Front panel of the hardback Extreme Ownership

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This is a comprehensive textbook on Leadership 101. Admittedly, the rehash of their battle scenes are scary. This is a world so far apart from anything I have ever experienced. We do owe all our veterans a massive depth of gratitude to face such dangers to defend our freedoms and way of life. (As an inexperienced teacher, the worst fear I ever had to face was a homeroom of 99 excitable and talkative Freshman girls in my first year as the high school choral director.)

When possible, I try to share the Contents (chapter titles) of my book recommendations, giving you a broad glimpse of the outline of their publication:

  1. Extreme Ownership
  2. US Navy SEAL Team Three [ST3][Patch][1.5]No Bad Teams, Only Bad Leaders
  3. Believe
  4. Check the Ego
  5. Cover and Move
  6. Simple
  7. Prioritize and Execute
  8. Decentralized Command
  9. Plan
  10. Leading Up and Down the Chain of Command
  11. Decisiveness Amid Uncertainty
  12. Discipline Equals Freedom – the Dichotomy of Leadership

From these sections, we can explore these fundamental building-blocks and mindsets necessary to lead and win.

Part I: Winning the War Within (Chapters 1-4)

  • Leaders must own everything in the world. There is no one else to blame.
  • A leader must be a true believer in the mission.
  • Even more important then “the how” and “the what” is “the why” of any plan. Not knowing the rationale of a decision or goal is a recipe for failure. It is a leader’s job to understand the mission and communicate it to his/her team members.*
  • During situations lacking clarity, leaders ask questions.
  • Leaders temper overconfidence by instilling culture within the team to never be satisfied and to push themselves harder to continuously improve performance.
  • Leaders know that over-inflated egos cloud judgment and disrupt everything: the planning process, the ability to take good advice, and the ability to except constructive criticism.

* Who said “great minds think alike?” (Answer: Carl Theodor von Unlanski.) The concept of “the why” is also described in great detail in the aforementioned TedTalk by Simon Sinek.

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Part II: Laws of Combat (Chapters 5-8)

  • Elements within the “greater team” are crucial and must work together to accomplish the mission, mutually supporting one another for that singular purpose.
  • In life, there are inherent complexities. It is critical to keep plans and communication simple. Complex goals and plans add to confusion which can compound into disaster.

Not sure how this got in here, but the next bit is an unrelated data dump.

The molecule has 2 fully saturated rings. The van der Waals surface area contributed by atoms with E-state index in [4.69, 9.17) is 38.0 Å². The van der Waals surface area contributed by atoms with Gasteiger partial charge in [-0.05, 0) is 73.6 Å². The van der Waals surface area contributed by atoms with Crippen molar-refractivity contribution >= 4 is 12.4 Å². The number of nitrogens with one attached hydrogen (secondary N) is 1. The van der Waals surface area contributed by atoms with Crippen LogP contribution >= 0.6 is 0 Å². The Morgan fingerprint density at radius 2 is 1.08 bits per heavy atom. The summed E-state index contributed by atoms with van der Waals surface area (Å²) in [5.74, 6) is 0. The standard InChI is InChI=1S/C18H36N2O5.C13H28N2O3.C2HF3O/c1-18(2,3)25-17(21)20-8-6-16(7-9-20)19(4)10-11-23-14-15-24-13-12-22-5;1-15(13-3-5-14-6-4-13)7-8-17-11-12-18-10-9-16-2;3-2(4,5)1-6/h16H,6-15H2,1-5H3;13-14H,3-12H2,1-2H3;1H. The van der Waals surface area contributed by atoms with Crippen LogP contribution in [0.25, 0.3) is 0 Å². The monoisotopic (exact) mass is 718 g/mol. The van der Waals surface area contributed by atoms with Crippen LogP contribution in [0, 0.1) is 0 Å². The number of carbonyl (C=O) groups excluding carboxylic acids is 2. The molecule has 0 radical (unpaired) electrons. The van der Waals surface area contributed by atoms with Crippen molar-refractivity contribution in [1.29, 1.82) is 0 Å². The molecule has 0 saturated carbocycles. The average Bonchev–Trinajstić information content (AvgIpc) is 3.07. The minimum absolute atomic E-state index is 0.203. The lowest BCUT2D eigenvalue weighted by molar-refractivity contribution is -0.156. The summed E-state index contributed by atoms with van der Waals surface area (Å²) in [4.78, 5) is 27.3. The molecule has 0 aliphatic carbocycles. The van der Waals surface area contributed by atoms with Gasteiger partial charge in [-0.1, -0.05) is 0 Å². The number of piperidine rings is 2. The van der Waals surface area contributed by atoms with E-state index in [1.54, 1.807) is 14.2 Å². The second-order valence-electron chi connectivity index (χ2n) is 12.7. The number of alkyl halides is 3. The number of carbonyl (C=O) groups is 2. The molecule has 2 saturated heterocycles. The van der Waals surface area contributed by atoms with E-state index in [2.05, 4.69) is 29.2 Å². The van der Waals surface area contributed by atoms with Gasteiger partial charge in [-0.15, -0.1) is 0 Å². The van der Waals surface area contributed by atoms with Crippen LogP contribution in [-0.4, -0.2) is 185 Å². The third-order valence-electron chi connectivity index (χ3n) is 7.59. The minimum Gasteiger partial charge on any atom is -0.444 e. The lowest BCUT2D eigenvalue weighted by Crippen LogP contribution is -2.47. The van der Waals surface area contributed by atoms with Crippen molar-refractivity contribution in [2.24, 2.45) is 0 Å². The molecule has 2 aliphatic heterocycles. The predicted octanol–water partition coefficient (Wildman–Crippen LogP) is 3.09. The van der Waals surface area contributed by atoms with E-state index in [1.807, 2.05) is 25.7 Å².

• Competent leaders can utilize their own version of the SEAL’s prioritize and execute. It is simple as, “relax, look around, and make a call.” Prioritize your problems and take care of them one at a time, the highest priority first. Don’t try to do everything at once or you won’t be successful.
  • Leaders delegate responsibility, trust and empower junior leaders to make decisions on their own as they become proactive to achieve the overall goal or task.

Part III: Sustaining Victory (Chapters 9-12)

  • Effective planning begins with an analysis of the mission’s purpose, definition of the goals, and communication of clear directives for the team.
  • Effective leaders keep the planning focused, simple, and understandable to all of the team members and stakeholders.
  • Leadership doesn’t just go down the chain of command, but up as well. Communication to your supervisors is also key.
  • Leaders must be decisive, comfortable under pressure, and act on logic, not emotion.
  • In challenging situations, there is no 100% right solution, and the picture is never complete.
  • Leaders have self-control and “intrinsic self-discipline,” a matter of personal will. They “make time” by getting up early.
  • Self-discipline makes you more flexible, adaptable, and efficient, and allows leaders and team members alike to be creative.
  • A leader must lead, but also be ready to follow.

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A Leadership Recap for Music Teachers

I am probably not doing justice to these incredible resources. They offer an exhaustive body of knowledge and examples on leadership ideology as well as a dazzling array of practical advice on what habits/skills are essential to become an effective leader. You need to sit back and devour these books one-by-one, apply their relevance to your situation, and come to your own conclusions about prioritizing the needs for your own personal leadership development.

To sum up a few of the theories from all this literature, we could revisit page 277 in Extreme Ownership and quote “The Dichotomy of Leadership” by Jocko Willnick.

“A good leader must be:

  • confident but not cocky;
  • courageous but not foolhardy;
  • competitive but a gracious loser;
  • attentive to details but not obsessed by them;
  • strong but have endurance;
  • a leader and follower;
  • humble not passive;
  • aggressive not overbearing;
  • quiet not silent;
  • calm but not robotic;
  • logical but not devoid of emotions;
  • close with the troops but not so close that one becomes more important than another or more important than the good of the team; not so close that they forget who is in charge;